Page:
Smarten up your act and reap the rewards
Rentals specialist and seasoned investor Graham Bates reveals how to make the most of the market and become a better landlord.
LANDLORDS will look back on 2012 with a mixture of optimism and despair.
Optimism because never before has the private rented sector enjoyed such buoyancy with high demand from good quality tenants and despair because at no time has it been more difficult to raise finance to either keep established residential property portfolios together or to expand, which frustrating when the opportunity exists to buy bricks and mortar investments at such low prices.
So what is this new year likely to bring and how can you become a more successful landlord in 2013?
The good news is that the rental market is expected to remain extremely busy everywhere.
In my patch, demand both in Leeds city centre and its suburbs remains strong to the extent that we expect demand to outstrip supply.
A strong income flow is the starting point for any landlord and critical both in terms of meeting loan repayments and maintaining the condition of the property.
So with all the signs pointing to the number of prospective tenants expected to outnumber available properties, if you are experiencing voids (the period when your property is vacant) of more than a few weeks between tenancies, you need to ask a few key questions to help identify and rectify the problem:
Is there a problem with the condition of the property? If you are not addressing small repairs, it will start to stick out like a sore thumb and your property will give the impression that it’s not cared for, which is not a good sign for a prospective tenant who wants to rent a nice home
Is it well-presented? For example, is the furniture or décor shabby? In times when finances are tight, it’s more difficult to bite the bullet and spend money on what may seem to be non-essentials but tenants have high expectations and a poorly-presented property with a shabby sofa or marked walls can be instantly off-putting. It can also drive down the rental value so a little money spent wisely can often reap rewards.
Do you have the right letting agent? How your agent presents your property is crucial so look at their website, review the photography and ask them for an activity report – how many viewings have taken place and what feedback has been received? Are they advertising your property on key web portals such as Rightmove and Zoopla.
Not all agents use sites such as Rightmove because of the costs that apply but this is a big disadvantage to a landlord and you shouldn’t hesitate to switch agents who are not fully marketing your property.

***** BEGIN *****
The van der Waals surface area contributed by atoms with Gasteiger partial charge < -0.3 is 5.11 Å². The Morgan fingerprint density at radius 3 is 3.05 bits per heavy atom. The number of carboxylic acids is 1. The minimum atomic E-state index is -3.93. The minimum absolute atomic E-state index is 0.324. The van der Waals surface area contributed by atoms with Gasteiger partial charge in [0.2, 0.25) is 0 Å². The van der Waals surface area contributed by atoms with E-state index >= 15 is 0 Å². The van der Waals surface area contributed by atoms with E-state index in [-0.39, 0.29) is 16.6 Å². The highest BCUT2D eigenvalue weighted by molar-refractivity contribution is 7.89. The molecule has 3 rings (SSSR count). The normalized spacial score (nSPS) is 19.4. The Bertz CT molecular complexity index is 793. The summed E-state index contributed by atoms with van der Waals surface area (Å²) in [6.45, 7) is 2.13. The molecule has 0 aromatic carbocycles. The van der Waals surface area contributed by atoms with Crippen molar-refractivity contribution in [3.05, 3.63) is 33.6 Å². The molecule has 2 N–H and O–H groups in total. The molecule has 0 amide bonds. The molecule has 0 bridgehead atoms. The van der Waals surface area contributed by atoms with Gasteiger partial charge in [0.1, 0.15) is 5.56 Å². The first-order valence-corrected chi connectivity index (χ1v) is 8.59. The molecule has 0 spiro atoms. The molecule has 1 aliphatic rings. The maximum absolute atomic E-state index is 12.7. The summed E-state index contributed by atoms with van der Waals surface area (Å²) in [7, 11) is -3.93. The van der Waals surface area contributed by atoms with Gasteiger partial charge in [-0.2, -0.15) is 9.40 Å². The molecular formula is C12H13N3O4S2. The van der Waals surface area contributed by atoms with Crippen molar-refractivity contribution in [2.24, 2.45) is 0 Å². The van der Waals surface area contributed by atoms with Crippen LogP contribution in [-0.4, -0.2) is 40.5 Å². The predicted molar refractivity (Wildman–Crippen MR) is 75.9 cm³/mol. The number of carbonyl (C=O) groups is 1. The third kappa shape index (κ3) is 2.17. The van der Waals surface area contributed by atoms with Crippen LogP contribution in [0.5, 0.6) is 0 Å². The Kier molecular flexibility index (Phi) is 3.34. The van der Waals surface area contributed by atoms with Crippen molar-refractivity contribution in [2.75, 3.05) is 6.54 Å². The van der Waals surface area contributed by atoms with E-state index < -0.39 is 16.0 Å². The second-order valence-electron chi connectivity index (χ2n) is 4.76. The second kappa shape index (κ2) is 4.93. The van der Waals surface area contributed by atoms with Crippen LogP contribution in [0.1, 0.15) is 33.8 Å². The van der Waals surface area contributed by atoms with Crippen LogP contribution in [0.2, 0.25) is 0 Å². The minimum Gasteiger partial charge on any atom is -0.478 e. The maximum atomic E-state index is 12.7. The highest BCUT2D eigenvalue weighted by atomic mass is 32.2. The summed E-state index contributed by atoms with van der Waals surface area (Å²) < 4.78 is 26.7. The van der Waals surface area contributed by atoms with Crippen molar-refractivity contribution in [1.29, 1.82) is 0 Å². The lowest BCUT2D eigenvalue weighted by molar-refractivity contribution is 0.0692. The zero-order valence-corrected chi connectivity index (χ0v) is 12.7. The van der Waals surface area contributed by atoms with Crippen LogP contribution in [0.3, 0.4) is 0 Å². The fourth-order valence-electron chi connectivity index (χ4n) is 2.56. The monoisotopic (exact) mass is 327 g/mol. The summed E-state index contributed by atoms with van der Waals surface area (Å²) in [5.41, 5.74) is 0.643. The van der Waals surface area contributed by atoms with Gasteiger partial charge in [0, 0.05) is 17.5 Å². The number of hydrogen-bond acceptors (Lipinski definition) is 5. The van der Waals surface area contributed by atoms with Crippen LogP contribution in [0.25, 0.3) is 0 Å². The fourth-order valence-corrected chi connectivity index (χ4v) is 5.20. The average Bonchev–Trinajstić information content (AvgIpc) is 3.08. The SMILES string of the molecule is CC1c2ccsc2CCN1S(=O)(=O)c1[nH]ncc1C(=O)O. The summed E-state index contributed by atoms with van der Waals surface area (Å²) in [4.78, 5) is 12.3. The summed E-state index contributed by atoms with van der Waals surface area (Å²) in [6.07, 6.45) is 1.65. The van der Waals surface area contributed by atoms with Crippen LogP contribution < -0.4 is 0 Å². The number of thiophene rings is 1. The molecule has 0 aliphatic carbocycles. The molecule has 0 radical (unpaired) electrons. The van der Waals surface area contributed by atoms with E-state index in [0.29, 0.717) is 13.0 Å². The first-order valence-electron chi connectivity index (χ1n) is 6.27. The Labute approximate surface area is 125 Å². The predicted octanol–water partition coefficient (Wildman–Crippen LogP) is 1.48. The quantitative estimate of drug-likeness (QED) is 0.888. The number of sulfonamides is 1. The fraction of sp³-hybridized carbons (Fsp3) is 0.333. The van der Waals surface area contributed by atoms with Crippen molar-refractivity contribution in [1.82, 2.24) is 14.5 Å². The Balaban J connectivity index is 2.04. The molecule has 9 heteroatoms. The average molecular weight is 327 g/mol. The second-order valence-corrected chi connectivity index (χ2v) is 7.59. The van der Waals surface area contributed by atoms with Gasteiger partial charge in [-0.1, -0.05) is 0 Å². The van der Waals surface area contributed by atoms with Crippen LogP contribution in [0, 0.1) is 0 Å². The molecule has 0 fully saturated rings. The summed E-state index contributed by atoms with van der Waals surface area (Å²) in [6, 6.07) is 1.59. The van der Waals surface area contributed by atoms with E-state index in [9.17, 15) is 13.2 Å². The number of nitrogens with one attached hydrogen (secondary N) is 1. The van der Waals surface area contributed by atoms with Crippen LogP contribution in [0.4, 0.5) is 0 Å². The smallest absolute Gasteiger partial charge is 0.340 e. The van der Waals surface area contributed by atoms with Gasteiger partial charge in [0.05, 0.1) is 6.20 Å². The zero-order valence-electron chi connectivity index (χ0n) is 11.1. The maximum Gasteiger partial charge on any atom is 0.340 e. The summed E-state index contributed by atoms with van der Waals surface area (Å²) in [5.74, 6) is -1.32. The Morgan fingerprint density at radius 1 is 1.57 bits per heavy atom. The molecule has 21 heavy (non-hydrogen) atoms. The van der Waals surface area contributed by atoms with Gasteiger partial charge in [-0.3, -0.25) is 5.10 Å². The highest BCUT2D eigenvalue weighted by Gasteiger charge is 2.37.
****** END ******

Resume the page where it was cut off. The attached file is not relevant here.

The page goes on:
Are you asking too much? If you have the right letting agent they should have given you sound advice on how much your rental property is worth per month but some agents will tell you what you want to hear rather than what is realistic and some landlords have expectations that are simply too high.
Price is often a key factor when a property is sticking but it’s equally important to maximise your income, so you don’t want to go in too low – the answer is to ask your agent to look at comparisons with other similar available properties so you have a real understanding of where the market is at (remember prospective tenants are doing these comparisons themselves).
For most landlords, tenants should be in plentiful supply and those looking to get onto the buy-to-let ladder for the first time should not be overly concerned about finding someone willing to pay the rent, with the caveat being that you need to buy the right property in the right location (more of this in future columns).
So what other steps can landlords take to improve their position in 2013 and maintain a successful investment strategy?
It may sound obvious but just as you periodically review your personal income and expenditure, it’s important to do the same for your rented property. Just like running a business, you need to analyse your overheads to see if there are areas where you can make savings:
If you think you are not getting the best mortgage deal, ask a broker to check out the deals available (especially if you have at least 40 per cent equity). Is your agent charging too much – remember the cheapest is rarely the best but you need to ensure you are getting fair value?
Ask an energy broker to see if you can reduce the cost of utilities (some landlords offer rents inclusive of bills where this is especially relevant).
Other costs to review include buildings insurance, repairs and suppliers of items such as furniture.
Bricks and mortar investments can be fraught with difficulties if you don’t manage the property well but if you keep your rental property looking good, monitor expenditure closely and work with an established and credible letting agent to maximise your rental income, it should turn out as safe as houses.
Graham Bates is chief executive of Eddisons Residential. Eddisons City Rentals is one of Yorkshire’s leading letting agents. www. eddisons.com/cityrentals.
INSTANT ATTRACTION: Pat and Dennis Lofthouse fell in love with Church Cliff House and its seaside location when they saw it eight years ago. The house has been renovated and overlooks Filey bay. It has a walled garden and fenced paddock and outbuildings that house garages and store rooms.
OPPORTUNITIES: Graham Bates, who has a wealth of experience in residential lettings, says demand will continue to outstrip supply.